If your doctor suspects you or someone you care about may have testicular cancer, it’s only natural to have concerns and questions. Our urology specialists and doctors explain testicular cancer and the leading diagnostic and treatment options available at Northern Beaches Hospital.

What is testicular cancer?

Testicular cancer is a type of cancer that affects the testicles – the male sex organs responsible for making sperm and a hormone called testosterone. It usually only affects one testicle but occasionally affects both.

While testicular cancer is relatively rare, it is the second most common type of cancer in young men aged 20 to 39.

There are two main types of testicular cancer:

  • Seminomas – which tend to develop more slowly and affect men aged from 25 to 45 years.
  • Non-seminomas – these are more common in younger men and tend to develop more quickly than seminomas.

Some people have a mix of both types or one of several other less common types of testicular cancer.​​​​

Testicular cancer causes

Exactly what causes testicular cancer is not fully understood. However, there are some testicular cancer risk factors that can increase your chance of developing the condition. These include:

  • a history of cancer in the other testicle
  • having an undescended testicle or an abnormality of the penis known as hypospadias
  • family history (a father or brother who has had testicular cancer)
  • a history of fertility problems
  • having HIV or AIDS.

Testicular cancer is not linked with injury to the testicles, tight clothing or hot baths.

It's important to note that people who have no risk factors can still develop testicular cancer. Also, having testicular cancer risk factors does not necessarily mean you will develop this condition. Talk to your GP if you have any concerns about your risk.​​​​

Testicular cancer symptoms

Testicular cancer sometimes does not cause any symptoms. However, a painless swelling or lump in one of the testicles is the most common symptom of testicular cancer.

Other symptoms and signs of testicular cancer can include:

  • a change in the shape or size of a testicle
  • feeling like your testicles are uneven
  • a heavy feeling in the scrotum
  • aches or pains in your testicles, scrotum, lower back or stomach
  • enlarged or tender nipples.

If you are experiencing any of these, schedule an appointment with your GP.

Testicular cancer diagnosis and testing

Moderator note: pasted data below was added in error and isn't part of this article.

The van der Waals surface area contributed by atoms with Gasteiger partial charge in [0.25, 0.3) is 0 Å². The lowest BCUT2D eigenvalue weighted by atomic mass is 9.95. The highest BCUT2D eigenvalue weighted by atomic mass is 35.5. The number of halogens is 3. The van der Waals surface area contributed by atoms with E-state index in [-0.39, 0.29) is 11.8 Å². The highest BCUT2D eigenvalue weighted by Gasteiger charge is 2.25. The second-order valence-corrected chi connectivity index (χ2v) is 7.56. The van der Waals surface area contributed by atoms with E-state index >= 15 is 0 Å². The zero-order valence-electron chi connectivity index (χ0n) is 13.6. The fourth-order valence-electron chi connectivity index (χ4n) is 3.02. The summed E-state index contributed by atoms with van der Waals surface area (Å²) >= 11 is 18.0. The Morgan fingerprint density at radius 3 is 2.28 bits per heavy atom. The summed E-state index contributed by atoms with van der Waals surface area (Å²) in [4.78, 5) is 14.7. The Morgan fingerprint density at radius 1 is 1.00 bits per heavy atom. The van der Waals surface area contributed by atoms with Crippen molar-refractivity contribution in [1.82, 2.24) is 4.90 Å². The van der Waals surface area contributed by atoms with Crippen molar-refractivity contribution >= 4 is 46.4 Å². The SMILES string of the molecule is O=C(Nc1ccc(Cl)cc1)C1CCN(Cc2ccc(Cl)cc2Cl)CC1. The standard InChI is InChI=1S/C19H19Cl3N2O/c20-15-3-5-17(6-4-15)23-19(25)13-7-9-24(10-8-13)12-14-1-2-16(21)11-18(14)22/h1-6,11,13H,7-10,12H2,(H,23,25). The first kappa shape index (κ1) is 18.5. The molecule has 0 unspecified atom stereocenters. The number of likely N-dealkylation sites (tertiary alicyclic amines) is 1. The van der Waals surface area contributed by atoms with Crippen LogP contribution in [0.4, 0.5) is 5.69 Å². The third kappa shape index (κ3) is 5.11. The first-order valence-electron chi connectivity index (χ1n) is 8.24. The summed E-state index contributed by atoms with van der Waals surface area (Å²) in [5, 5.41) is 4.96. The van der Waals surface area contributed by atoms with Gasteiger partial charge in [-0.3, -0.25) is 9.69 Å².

If your GP thinks you may have testicular cancer, they will ask you about your symptoms and check if you have any swelling or lumps in your testicles.

They might refer you for other tests, including:

  • an ultrasound scan – to look for any suspicious lumps.
  • blood tests – to check your general health and look for substances that suggest you may have a tumour (known as tumour markers).
  • surgery – the only way doctors can be certain you have testicular cancer is to remove the affected testicle surgically and check it for cancer cells in the lab.
  • other tests – in some cases, other imaging tests (such as a CT scan or MRI) can help your healthcare team make the right diagnosis and decide on the best course of treatment for you.

Testicular cancer treatment options

Testicular cancer treatment will depend on the type and stage of the cancer. Treatment options for testicular cancer include the following.


In most cases, surgical removal of the affected testicle is necessary. This procedure is called an orchidectomy and takes about 30 minutes to perform. If cancer is confined to the testicle, you may not need any further treatment.

You can choose to have a prosthetic implant to replace the removed testicle. This feels and looks like a normal testicle. You can have it put in during the orchidectomy or at a later date.

Chemotherapy or radiotherapy

If cancer has spread outside of the testicle, you might also need chemotherapy and/or radiation therapy to help destroy cancer cells.

Testicular cancer treatment Northern Beaches Hospital

Receiving a diagnosis of testicular cancer can understandably lead to a range of feelings, from shock to uncertainty to anxiety about the future. Importantly, most people get a good outcome, especially with early diagnosis and treatment. If you have any concerns about your testicular health, see your GP.

The experienced urologists at Northern Beaches Hospital provide world-class testicular cancer diagnosis and treatment. You can use our specialist and doctor search to find leading Northern Beaches urologists and ask your GP for a referral to one of them.

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